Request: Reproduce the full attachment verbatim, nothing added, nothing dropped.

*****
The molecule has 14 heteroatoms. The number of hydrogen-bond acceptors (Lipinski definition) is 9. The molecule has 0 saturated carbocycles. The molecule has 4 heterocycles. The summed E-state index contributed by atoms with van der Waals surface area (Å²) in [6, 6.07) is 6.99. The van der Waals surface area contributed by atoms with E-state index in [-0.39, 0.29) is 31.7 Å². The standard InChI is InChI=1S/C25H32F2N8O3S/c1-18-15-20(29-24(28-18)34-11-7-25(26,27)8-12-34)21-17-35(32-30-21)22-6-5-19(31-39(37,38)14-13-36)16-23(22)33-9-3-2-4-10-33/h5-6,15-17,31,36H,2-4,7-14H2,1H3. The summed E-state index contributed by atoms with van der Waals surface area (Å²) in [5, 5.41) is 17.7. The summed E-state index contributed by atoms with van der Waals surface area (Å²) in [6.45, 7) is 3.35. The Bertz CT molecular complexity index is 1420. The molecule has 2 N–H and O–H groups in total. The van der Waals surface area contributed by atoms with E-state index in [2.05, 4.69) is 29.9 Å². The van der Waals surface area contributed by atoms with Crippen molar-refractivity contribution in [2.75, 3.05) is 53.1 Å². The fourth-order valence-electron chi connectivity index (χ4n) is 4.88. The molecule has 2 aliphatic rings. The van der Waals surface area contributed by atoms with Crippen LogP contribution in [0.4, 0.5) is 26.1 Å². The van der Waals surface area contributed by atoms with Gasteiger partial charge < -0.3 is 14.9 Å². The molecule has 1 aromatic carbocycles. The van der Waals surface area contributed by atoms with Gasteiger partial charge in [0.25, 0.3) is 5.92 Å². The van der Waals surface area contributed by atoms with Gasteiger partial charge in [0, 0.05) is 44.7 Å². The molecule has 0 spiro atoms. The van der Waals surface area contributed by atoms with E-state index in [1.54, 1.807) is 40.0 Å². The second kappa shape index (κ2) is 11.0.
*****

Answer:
The molecule has 14 heteroatoms. The number of hydrogen-bond acceptors (Lipinski definition) is 9. The molecule has 0 saturated carbocycles. The molecule has 4 heterocycles. The summed E-state index contributed by atoms with van der Waals surface area (Å²) in [6, 6.07) is 6.99. The van der Waals surface area contributed by atoms with E-state index in [-0.39, 0.29) is 31.7 Å². The standard InChI is InChI=1S/C25H32F2N8O3S/c1-18-15-20(29-24(28-18)34-11-7-25(26,27)8-12-34)21-17-35(32-30-21)22-6-5-19(31-39(37,38)14-13-36)16-23(22)33-9-3-2-4-10-33/h5-6,15-17,31,36H,2-4,7-14H2,1H3. The summed E-state index contributed by atoms with van der Waals surface area (Å²) in [5, 5.41) is 17.7. The summed E-state index contributed by atoms with van der Waals surface area (Å²) in [6.45, 7) is 3.35. The Bertz CT molecular complexity index is 1420. The molecule has 2 N–H and O–H groups in total. The van der Waals surface area contributed by atoms with E-state index in [2.05, 4.69) is 29.9 Å². The van der Waals surface area contributed by atoms with Crippen molar-refractivity contribution in [2.75, 3.05) is 53.1 Å². The fourth-order valence-electron chi connectivity index (χ4n) is 4.88. The molecule has 2 aliphatic rings. The van der Waals surface area contributed by atoms with Crippen LogP contribution in [0.4, 0.5) is 26.1 Å². The van der Waals surface area contributed by atoms with Gasteiger partial charge < -0.3 is 14.9 Å². The molecule has 1 aromatic carbocycles. The van der Waals surface area contributed by atoms with Gasteiger partial charge in [0.25, 0.3) is 5.92 Å². The van der Waals surface area contributed by atoms with Gasteiger partial charge in [0, 0.05) is 44.7 Å². The molecule has 0 spiro atoms. The van der Waals surface area contributed by atoms with E-state index in [1.54, 1.807) is 40.0 Å². The second kappa shape index (κ2) is 11.0.